Luckily, we took time to research community opinion via professional polling. We found out that more people were for the project than against it. One question still brings a smile. Even with all the media attention, referendum signature collecting, and page after page of letters to the editor in the local paper, when asked what they thought of me, 23 percent of those surveyed did not even know who I was. It’s not that those statements or letters should be ignored. My message is about taking the time to learn more before coming to conclusions.
A common statement can be, “We are short-staffed.” This may be true. Still, when we take time to know the facts, it can change how we view the situation. Is the area short-staffed based on the staffing schedule? For example, at times there can be an unexpected surge of people wanting and/or needing service. Is it a situational staffing issue or a consistent staffing issue? A smaller department in an organization where I was working had two employees whose family members passed away unexpectedly, and another one who went into labor much sooner than expected. Three people out of a small area is a tough situation. It was difficult for a while.
Another time I was in an organization, and 94 percent of the shifts were fully staffed. This of course meant 6 percent of the time they were not. Yet it was not unusual to hear the statement, “We are always under-staffed.” Statements like this can mean the number of staff needed are not present, but experience level also has an impact on perception. With the Pensacola Blue Wahoos baseball team, we find that if there are three very experienced people working in the ticketing area, it may be better staffing than having four people if two of them are new. The two experienced ones are taking care of their own lines and helping others.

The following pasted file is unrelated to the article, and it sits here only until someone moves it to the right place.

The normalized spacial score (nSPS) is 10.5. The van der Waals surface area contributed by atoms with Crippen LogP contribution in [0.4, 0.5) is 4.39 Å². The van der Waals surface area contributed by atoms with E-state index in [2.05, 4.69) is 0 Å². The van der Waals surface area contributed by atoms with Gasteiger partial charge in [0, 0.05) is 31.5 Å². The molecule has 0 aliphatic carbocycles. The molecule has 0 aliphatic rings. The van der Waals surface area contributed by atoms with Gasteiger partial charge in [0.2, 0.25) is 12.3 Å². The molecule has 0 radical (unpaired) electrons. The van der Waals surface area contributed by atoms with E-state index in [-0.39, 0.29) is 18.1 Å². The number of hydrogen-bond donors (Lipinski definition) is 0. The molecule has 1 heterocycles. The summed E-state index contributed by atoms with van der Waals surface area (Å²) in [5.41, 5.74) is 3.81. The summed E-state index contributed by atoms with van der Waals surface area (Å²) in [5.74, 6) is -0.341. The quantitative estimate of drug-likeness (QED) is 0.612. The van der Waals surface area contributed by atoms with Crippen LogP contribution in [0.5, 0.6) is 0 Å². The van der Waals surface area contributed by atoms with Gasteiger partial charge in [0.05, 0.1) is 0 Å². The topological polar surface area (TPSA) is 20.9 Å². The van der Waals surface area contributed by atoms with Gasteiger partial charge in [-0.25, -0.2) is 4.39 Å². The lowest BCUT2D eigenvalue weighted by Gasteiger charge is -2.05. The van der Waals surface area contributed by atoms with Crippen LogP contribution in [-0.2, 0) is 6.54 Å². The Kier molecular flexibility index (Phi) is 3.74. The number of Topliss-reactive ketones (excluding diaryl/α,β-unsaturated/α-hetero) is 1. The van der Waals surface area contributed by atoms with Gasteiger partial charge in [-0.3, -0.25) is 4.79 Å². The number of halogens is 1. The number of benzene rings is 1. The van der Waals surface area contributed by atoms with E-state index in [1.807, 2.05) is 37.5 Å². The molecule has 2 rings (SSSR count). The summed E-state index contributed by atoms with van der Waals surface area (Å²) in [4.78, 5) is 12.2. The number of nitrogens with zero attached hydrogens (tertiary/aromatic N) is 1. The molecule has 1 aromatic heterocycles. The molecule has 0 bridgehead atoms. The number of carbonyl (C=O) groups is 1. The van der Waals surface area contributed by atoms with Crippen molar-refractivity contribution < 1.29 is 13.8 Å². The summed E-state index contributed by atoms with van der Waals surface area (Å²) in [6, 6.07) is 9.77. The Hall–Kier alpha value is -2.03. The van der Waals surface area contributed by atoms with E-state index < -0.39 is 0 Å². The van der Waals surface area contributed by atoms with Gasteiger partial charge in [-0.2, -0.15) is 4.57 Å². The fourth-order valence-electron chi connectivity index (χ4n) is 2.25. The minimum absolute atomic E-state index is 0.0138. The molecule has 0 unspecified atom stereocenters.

In summary, here are two tips:
- Be attentive to words and phrases like a lot, everyone, the community, elected officials love to, and so forth. Before accepting them and making a decision, pause to evaluate the situation. An organization had a recognition system. At a department leader meeting, the shared feeling of the group was that the recognition program needed to be changed. The decision was made to survey the employees before acting. It turned out that 90 percent of the employees liked the program and felt it was working well, 4 percent said get rid of it, and 6 percent said keep it but be more consistent. Don’t be shy in asking people to share how they concluded that “a lot of people” or “everyone” feel a certain way.
- Take time to measure when you can. My experience is a small number of individuals who have loud voices and speak in generalities can make it appear they represent more people than they do. A city conducted a Quality of Life survey using a well-respected company. I was at the city council meeting in which the results were shared. They showed that overall, about 70 percent of the residents had positive feelings about the city leadership. After the presentation, a citizen spoke and stated that “no one” liked living in the city. This person had every right to state how they felt; however, the fact that the city had the data that showed otherwise changed the conversation. Facts are helpful. The mayor of Pensacola, D.C. Reeves, uses the term “fact-based decision-making.”
I hope you find the above information helpful. Thank you for your support of my writings. I am grateful I get to do this every week.